Auld Lang Syne
Our boy walked around the house everyday playing his accordion. It wasn’t that he played badly, or improperly, it was merely an annoyance and would leave my wife with headaches at the end of the day. If you’ve heard the sound an accordion makes, you understand; it’s like a penguin being pushed through a meat grinder.
The accordion was found in our garage when we moved in three years ago. It was an old Bunvicini. The back of the accordion read, “Made in Italy,” the front had an embossing that read, “Denver, Colo.” We were never really sure where it was actually from and never really bothered to figure it out. There was a gold sticker on the top with the number 309 written in red marker, a sign that perhaps this had once had a residence in a school.
We began to punish the boy because he refused to stop playing outside of his allotted practice hour. We would send him to his room, refuse him dessert or deny him television because that is how parents discipline their children these days. Once I had him locked in his room for an entire day, denied him food and television, but he would still run out and play. School was about to start, his first year, and my wife wouldn’t allow for me to lock him in his room any longer. So I started removing a key off of the accordion each time he played it. I would grab my pliers and rip it off the left hand side, leaving nothing but a blank wood plank. I would crush the ivory keys and make sure the boy was there to watch. But the boy continued to play.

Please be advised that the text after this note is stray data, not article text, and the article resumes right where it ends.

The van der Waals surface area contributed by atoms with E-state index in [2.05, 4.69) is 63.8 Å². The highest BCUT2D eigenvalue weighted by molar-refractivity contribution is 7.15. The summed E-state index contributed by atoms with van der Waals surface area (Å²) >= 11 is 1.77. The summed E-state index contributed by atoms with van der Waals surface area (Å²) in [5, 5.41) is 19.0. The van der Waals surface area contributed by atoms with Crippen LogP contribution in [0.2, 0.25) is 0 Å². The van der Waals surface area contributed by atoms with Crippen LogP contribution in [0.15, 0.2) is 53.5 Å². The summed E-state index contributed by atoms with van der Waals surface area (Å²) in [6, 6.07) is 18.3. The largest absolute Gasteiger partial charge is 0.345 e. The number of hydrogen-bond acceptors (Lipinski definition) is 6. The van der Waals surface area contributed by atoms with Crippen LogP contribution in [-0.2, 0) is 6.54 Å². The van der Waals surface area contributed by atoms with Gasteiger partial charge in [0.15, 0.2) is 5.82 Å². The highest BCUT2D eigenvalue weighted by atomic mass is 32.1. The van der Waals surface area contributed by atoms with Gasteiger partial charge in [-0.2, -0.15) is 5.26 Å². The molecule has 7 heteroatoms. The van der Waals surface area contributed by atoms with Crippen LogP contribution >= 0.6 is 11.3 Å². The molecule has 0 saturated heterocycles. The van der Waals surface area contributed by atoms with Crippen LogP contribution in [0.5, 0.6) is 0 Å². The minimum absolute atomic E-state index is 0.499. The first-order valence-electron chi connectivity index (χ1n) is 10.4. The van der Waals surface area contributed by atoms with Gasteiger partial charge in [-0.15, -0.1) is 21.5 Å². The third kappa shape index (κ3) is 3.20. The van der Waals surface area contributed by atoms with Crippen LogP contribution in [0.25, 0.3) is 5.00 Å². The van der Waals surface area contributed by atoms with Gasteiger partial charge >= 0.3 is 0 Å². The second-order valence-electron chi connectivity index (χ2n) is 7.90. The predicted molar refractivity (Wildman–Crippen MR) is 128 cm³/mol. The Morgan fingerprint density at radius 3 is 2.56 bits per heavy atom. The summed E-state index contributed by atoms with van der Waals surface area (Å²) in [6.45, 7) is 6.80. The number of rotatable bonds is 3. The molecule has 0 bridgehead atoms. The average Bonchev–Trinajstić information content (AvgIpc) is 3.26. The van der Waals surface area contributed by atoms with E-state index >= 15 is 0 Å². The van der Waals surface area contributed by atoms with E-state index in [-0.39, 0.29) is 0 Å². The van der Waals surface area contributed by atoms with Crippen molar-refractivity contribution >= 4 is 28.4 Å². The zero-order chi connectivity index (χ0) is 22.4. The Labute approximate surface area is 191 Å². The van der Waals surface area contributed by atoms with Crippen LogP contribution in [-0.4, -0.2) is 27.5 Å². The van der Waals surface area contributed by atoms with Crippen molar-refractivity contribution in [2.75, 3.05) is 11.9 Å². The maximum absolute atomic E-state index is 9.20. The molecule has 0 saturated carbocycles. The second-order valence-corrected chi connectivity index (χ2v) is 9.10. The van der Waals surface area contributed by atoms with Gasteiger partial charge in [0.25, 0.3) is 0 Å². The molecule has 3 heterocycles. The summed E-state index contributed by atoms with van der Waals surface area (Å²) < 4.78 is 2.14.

We began to call him “Autonomy.”
After I’d removed the 23 natural keys the boy would just play the sharps and flats. The music became off key, but the boy didn’t seem to mind. I began to pluck out each of the 16 black keys until the boy was left with nothing except the chords and bass notes on the right. But the boy continued to play.
He would play until the wee hours of the night. He would move his left hand across the wooden paneling that remained and close his eyes, as if trying to remember the sound the keys made. He would hit the bass keys, even though they no longer made noise and stretch his arms widely, as far as the squeezebox would let him. He’d close them quickly; the box would make nothing but a slight wheezing sound.
I came home from work one afternoon and my wife was crying. The boy refused to go to school that day. When I walked up to his room I found that he had completely dismantled the accordion with a hatchet. Pieces were laying everywhere, bits of the metal and plastic casing were scattered across his bed. The leather arm straps were wrapped tightly around the boys’ arms and back, tiny pieces of the accordion still remained attached to the leather tips. The boy looked up at me and smiled and continued to play. His right and left arms miming the motions that would be made had he actually had his accordion, his eyes and mouth were closed as he hummed Auld Lang Syne out of tune.
The next day I stopped at the music store by our house and bought the boy a new accordion. I decided that it was okay for the accordion to be played in our house; furthermore, I determined it was okay to have played the accordion in the past. I learned to sit with the boy as he played. When he was finished for the night we would go climb the mountain behind our house and roll rocks into trees, cracking them in half. Sometimes the rocks would roll all the way to our house and slam into the siding with a heavy shout.